Sunday, May 15, 2011

Privilege or Right?

If there's one thing that everyone can agree on it's that healthcare is expensive. Unfortunately that's about all we can agree on. As I listened to the 2009 - 2010 health reform 'debate' and the many ripples that it spawned I kept coming back to the same question: Is healthcare a right or a privilege? This seems to be the real heart of the matter, at least for those not associated with an insurance or pharmaceutical company. That's really what we're debating isn't it?

On the liberal/progressive side are those who see this as a basic rights issue. They believe that access to medical care should be something all Americans can count on, no matter their financial status. On the conservative end of the spectrum it seems to be viewed as more of a luxury and that access should be something you must work for and earn. Now conservatives won't put it that way exactly, but that's really the unspoken truth behind all the careful prose. They want to sound like they care, but in the end they always seem to rely on going to the Emergency Room as the fallback position. As if that's some sort of cost cutting measure, which it most certainly is not. That just pushes the cost around, out of sight, till it's paid for by all of us in one shape or form.

I'm sure it's obvious where I stand in this debate. For me it comes down to a simple question of whether a person's lifespan and basic health should rest solely on the size of their paycheck. Is a subcontracting carpenter less worthy of a long, healthy life simply because his job doesn't afford him health insurance and he may or may not be able to afford a policy on his own? Is a network administrator's life more important because his job usually provides health insurance? And even if you remove the employer subsidized insurance from the equation, a net admin makes more than most carpenters, so he would be much more likely to be able to afford insurance on his own. Put it this way, the CEO of Goldman Sachs will never want for medical care, no matter what ailment he may suffer from. However a single mom working multiple part time jobs to make ends meet will have difficulty paying for treatment of a simple broken bone, much less something like cancer. So is the CEO more deserving of life than the single mom because he has a high paying job with top of the line health insurance?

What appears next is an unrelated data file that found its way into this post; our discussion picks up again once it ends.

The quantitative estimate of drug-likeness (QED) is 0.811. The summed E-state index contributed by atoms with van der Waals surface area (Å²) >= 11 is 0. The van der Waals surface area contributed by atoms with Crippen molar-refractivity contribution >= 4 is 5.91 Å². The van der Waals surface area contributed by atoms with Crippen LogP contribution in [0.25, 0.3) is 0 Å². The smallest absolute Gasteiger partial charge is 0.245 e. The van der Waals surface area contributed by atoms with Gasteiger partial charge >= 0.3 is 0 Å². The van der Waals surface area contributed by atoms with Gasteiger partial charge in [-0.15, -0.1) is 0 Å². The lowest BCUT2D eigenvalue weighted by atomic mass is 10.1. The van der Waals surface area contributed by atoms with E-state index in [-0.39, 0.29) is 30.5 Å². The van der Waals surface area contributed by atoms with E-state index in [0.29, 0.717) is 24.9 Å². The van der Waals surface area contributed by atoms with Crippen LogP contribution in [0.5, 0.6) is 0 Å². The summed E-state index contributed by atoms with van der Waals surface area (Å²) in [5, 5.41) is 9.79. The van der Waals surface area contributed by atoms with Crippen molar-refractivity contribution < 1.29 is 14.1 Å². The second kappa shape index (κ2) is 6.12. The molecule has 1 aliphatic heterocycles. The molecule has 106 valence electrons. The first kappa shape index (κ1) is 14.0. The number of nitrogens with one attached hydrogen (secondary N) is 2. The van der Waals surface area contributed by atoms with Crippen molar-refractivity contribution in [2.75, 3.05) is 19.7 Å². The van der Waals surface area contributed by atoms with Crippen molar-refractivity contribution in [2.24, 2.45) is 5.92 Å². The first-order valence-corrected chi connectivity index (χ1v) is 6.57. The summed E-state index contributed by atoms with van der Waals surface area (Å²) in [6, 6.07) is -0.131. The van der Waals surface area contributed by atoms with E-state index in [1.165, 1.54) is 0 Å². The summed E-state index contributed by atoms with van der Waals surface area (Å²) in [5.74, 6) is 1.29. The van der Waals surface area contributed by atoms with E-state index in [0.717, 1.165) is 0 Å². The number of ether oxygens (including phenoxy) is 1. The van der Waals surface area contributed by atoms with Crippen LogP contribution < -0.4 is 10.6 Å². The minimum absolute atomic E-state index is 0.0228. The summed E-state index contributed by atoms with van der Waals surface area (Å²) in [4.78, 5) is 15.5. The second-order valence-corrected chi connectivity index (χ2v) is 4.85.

We in America like to think we have the best medical care the world has to offer. And, in part, that may be true, based on how many of the world's great and powerful come here for treatment. But it's important to remember that medical care and health care are two completely different things. Medical care is the actual skill of the medical staff, the technology they wield and their ability to apply both to cure a condition or manage it for the best quality of life. Medical care is not concerned with cost, only results. Health care on the other hand is all about cost. Health care is exclusively focused on how much medical care you are allowed by your insurance and/or your personal finances. So America may indeed have stellar medical care, but that doesn't mean all Americans are in a position to actually benefit from it.

And that's where the rubber meets the road on this issue, isn't it? Stop blathering about 'death panels' and socialism. Strip away the histrionics, the hyperbole and the euphemisms and admit what this is really all about! Is a person's life only as valuable as his paycheck?